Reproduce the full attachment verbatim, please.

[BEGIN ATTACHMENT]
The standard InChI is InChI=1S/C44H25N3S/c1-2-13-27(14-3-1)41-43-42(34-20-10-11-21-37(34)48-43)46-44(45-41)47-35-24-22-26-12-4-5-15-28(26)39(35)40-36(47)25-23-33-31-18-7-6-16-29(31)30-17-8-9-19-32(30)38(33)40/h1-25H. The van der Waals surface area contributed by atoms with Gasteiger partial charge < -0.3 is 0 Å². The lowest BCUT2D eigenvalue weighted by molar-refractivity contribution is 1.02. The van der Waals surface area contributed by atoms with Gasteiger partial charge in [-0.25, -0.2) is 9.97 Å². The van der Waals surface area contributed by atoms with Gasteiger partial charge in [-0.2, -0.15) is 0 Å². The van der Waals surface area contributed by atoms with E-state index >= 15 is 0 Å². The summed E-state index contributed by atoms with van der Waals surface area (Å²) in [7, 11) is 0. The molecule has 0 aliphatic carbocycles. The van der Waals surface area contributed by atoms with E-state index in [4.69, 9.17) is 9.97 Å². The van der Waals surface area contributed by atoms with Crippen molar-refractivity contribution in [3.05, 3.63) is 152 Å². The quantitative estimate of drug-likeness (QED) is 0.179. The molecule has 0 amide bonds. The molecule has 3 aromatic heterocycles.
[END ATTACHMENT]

The standard InChI is InChI=1S/C44H25N3S/c1-2-13-27(14-3-1)41-43-42(34-20-10-11-21-37(34)48-43)46-44(45-41)47-35-24-22-26-12-4-5-15-28(26)39(35)40-36(47)25-23-33-31-18-7-6-16-29(31)30-17-8-9-19-32(30)38(33)40/h1-25H. The van der Waals surface area contributed by atoms with Gasteiger partial charge < -0.3 is 0 Å². The lowest BCUT2D eigenvalue weighted by molar-refractivity contribution is 1.02. The van der Waals surface area contributed by atoms with Gasteiger partial charge in [-0.25, -0.2) is 9.97 Å². The van der Waals surface area contributed by atoms with Gasteiger partial charge in [-0.2, -0.15) is 0 Å². The van der Waals surface area contributed by atoms with E-state index >= 15 is 0 Å². The summed E-state index contributed by atoms with van der Waals surface area (Å²) in [7, 11) is 0. The molecule has 0 aliphatic carbocycles. The van der Waals surface area contributed by atoms with E-state index in [4.69, 9.17) is 9.97 Å². The van der Waals surface area contributed by atoms with Crippen molar-refractivity contribution in [3.05, 3.63) is 152 Å². The quantitative estimate of drug-likeness (QED) is 0.179. The molecule has 0 amide bonds. The molecule has 3 aromatic heterocycles.